Updates from the Andean Chocó
For those of you who don't follow us on our social media accounts, it's been quite a while since you've last heard from us. So here are a few updates about the most important things that have happened at Un poco del Chocó in 2021. Our personal highlights definitely were to get vaccinated in the summer and to be able to work with students again. It can be quite lonely in our green paradise without visitors! Things are slowly getting back to normal and we are very grateful for all the support we had throughout the rough times of the pandemic. A big thank you again to all of you who have helped us stay afloat!
More solar panels
We couldn't quite believe it ourselves, when the government started to install solar power units in our area at the beginning of 2021. Since we bought our little forest, there was always the plan to get connected to the power grid but, as you might know, this hasn't happened yet. There had been rumors before about an alternative project to supply the rural area with photovoltaic systems and finally it became a reality. So we were extremely happy when additional systems were installed at both our home and the station house. The new systems are only for a minimum supply, but we are happy about every extra kW we can get. Especially in the cloudy rainy season these new systems have been a blessing.
We are now part of a network of climate monitoring stations of the Andean Chocó Biosphere Reserve. In March we got a new weather station installed on our roof. We already had a simple home weather station before, but the new station is quite an upgrade as it's directly uploading all the data into a cloud and joined platform. It's become a very nice tool to monitor the weather in our region and very useful for some of our research projects. If you'd like to check out our current or past weather at the reserve, you can look it up here!
Webinar for IBP
In July I gave a webinar for the Institute of Bird Populations. As we are collaborating with their MoSI program (Monitoring of Overwinter Survival), I was invited to present our bird banding and monitoring work in the reserve. If you'd like to learn more about our avian research program, you can watch the video on YouTube or on the IBP website where you can find more presentations about avian monitoring projects, molt and ageing techniques, and the general work of this wonderful organization.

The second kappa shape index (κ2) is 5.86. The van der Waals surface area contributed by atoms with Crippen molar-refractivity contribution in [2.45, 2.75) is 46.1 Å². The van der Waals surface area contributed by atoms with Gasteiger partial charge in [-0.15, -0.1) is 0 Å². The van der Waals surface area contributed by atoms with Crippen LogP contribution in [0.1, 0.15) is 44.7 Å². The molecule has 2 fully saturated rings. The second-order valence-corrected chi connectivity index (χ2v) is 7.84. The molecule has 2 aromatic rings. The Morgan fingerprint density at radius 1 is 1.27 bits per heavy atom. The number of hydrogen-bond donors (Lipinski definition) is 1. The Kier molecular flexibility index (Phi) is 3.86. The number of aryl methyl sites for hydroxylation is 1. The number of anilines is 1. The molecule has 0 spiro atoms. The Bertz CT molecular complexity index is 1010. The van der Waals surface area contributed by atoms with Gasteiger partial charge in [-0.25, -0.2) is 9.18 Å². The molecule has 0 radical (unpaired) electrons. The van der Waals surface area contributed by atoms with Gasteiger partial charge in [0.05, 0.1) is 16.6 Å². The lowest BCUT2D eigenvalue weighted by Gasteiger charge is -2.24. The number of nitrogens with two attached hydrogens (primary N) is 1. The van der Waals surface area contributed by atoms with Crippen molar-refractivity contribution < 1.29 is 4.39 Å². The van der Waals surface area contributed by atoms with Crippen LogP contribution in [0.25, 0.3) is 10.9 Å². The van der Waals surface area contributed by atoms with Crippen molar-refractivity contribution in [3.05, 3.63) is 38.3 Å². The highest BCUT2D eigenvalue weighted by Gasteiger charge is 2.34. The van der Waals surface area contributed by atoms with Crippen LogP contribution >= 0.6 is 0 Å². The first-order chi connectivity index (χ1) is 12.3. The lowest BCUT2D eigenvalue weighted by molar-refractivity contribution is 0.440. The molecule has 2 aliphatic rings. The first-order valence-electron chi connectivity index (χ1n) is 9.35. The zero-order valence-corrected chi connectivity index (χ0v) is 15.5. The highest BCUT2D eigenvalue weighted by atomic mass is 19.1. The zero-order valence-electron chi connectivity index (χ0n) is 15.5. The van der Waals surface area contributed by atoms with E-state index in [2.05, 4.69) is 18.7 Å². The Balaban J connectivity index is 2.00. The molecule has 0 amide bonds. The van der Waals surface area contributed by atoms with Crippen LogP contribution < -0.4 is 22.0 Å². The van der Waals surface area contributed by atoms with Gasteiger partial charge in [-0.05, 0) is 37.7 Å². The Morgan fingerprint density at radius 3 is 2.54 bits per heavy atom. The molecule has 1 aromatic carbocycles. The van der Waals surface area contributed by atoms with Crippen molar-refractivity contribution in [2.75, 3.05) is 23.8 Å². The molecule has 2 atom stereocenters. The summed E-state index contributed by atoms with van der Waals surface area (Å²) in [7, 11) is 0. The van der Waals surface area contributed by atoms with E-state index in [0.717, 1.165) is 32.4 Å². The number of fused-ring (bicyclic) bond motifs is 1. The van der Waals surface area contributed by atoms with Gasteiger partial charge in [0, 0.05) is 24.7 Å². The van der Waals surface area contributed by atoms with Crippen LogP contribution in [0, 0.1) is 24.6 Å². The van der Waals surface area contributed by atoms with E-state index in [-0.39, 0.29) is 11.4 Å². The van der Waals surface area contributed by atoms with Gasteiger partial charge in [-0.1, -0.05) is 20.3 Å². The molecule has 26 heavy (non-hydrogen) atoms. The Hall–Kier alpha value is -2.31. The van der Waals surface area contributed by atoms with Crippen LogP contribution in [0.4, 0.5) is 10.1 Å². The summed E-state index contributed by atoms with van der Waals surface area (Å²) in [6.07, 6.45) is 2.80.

New students, new projects
In the second half of the year, finally we received some new interns, bachelor and PhD students. Since March 2020 we had only hosted two interns, so we were extremely happy to start working with students again after such a long year. During the summer, three PhD students from different US universities started their field work in the reserve. Of course, on bird-related topics! So I got involved with their work and actually learned some new skills, such as taking blood samples from birds or applying radio-frequency tags. I am sure there is more to come in the next few years from these new collaborations. In the last three months of 2021, we hosted three bachelor students for their thesis work in the reserve. Two of them worked on topics related to my PhD research on avian life cycle phenology, looking into feather growth rates and food niche affiliation.
Felines roaming through the forest
With new interns we also started monitoring our reserve's trails again for mammal activity. To our delight there was a lot of activity of felines and we recorded three puma sightings, several ocelots and oncillas. Here is a short summary of some of the sightings. Unfortunately the puma footage was quite blurry, so we didn't include it.